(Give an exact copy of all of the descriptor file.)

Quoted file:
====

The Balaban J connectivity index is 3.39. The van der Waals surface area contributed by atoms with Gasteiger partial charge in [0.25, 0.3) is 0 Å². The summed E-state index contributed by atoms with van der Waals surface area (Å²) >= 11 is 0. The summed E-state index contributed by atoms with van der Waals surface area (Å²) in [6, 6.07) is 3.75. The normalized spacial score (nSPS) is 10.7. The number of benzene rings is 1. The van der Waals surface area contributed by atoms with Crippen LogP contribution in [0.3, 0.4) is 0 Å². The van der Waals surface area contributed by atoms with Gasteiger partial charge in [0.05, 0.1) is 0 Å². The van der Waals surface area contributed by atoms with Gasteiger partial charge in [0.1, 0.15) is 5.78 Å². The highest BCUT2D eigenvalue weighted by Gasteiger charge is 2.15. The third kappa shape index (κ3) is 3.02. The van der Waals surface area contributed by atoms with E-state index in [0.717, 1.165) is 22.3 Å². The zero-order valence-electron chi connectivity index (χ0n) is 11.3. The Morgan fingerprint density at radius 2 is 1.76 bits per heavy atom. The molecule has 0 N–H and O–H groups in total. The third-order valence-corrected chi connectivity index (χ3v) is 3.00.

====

The Balaban J connectivity index is 3.39. The van der Waals surface area contributed by atoms with Gasteiger partial charge in [0.25, 0.3) is 0 Å². The summed E-state index contributed by atoms with van der Waals surface area (Å²) >= 11 is 0. The summed E-state index contributed by atoms with van der Waals surface area (Å²) in [6, 6.07) is 3.75. The normalized spacial score (nSPS) is 10.7. The number of benzene rings is 1. The van der Waals surface area contributed by atoms with Crippen LogP contribution in [0.3, 0.4) is 0 Å². The van der Waals surface area contributed by atoms with Gasteiger partial charge in [0.05, 0.1) is 0 Å². The van der Waals surface area contributed by atoms with Gasteiger partial charge in [0.1, 0.15) is 5.78 Å². The highest BCUT2D eigenvalue weighted by Gasteiger charge is 2.15. The third kappa shape index (κ3) is 3.02. The van der Waals surface area contributed by atoms with E-state index in [0.717, 1.165) is 22.3 Å². The zero-order valence-electron chi connectivity index (χ0n) is 11.3. The Morgan fingerprint density at radius 2 is 1.76 bits per heavy atom. The molecule has 0 N–H and O–H groups in total. The third-order valence-corrected chi connectivity index (χ3v) is 3.00.